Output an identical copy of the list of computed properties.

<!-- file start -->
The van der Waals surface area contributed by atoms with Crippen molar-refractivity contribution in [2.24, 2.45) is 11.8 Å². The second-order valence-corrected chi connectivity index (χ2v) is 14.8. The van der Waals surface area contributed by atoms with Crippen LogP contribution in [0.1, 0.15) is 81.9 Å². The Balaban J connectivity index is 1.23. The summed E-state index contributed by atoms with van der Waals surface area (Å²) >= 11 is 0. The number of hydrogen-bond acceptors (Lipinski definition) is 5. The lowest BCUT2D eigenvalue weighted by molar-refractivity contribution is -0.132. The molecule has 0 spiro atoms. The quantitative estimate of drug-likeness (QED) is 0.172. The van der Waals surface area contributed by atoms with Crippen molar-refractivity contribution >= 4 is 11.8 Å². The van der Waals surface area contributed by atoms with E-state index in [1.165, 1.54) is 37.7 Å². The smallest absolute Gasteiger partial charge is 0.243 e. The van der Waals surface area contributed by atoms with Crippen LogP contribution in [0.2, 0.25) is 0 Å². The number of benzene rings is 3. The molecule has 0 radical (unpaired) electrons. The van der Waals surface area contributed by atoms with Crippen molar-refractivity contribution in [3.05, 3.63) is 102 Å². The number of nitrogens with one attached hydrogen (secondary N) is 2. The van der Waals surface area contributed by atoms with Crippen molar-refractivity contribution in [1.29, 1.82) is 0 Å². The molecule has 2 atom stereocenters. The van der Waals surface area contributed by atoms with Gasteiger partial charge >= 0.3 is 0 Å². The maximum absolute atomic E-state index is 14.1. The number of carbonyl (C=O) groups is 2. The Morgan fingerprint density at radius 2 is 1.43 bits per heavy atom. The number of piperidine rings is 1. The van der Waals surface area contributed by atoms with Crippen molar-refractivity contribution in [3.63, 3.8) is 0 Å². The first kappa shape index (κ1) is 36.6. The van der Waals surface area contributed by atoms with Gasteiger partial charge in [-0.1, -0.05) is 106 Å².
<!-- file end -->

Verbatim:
The van der Waals surface area contributed by atoms with Crippen molar-refractivity contribution in [2.24, 2.45) is 11.8 Å². The second-order valence-corrected chi connectivity index (χ2v) is 14.8. The van der Waals surface area contributed by atoms with Crippen LogP contribution in [0.1, 0.15) is 81.9 Å². The Balaban J connectivity index is 1.23. The summed E-state index contributed by atoms with van der Waals surface area (Å²) >= 11 is 0. The number of hydrogen-bond acceptors (Lipinski definition) is 5. The lowest BCUT2D eigenvalue weighted by molar-refractivity contribution is -0.132. The molecule has 0 spiro atoms. The quantitative estimate of drug-likeness (QED) is 0.172. The van der Waals surface area contributed by atoms with Crippen molar-refractivity contribution >= 4 is 11.8 Å². The van der Waals surface area contributed by atoms with E-state index in [1.165, 1.54) is 37.7 Å². The smallest absolute Gasteiger partial charge is 0.243 e. The van der Waals surface area contributed by atoms with Crippen LogP contribution in [0.2, 0.25) is 0 Å². The number of benzene rings is 3. The molecule has 0 radical (unpaired) electrons. The van der Waals surface area contributed by atoms with Crippen molar-refractivity contribution in [3.05, 3.63) is 102 Å². The number of nitrogens with one attached hydrogen (secondary N) is 2. The van der Waals surface area contributed by atoms with Crippen molar-refractivity contribution in [1.29, 1.82) is 0 Å². The molecule has 2 atom stereocenters. The van der Waals surface area contributed by atoms with Gasteiger partial charge >= 0.3 is 0 Å². The maximum absolute atomic E-state index is 14.1. The number of carbonyl (C=O) groups is 2. The Morgan fingerprint density at radius 2 is 1.43 bits per heavy atom. The number of piperidine rings is 1. The van der Waals surface area contributed by atoms with Crippen molar-refractivity contribution in [3.63, 3.8) is 0 Å². The first kappa shape index (κ1) is 36.6. The van der Waals surface area contributed by atoms with Gasteiger partial charge in [-0.1, -0.05) is 106 Å².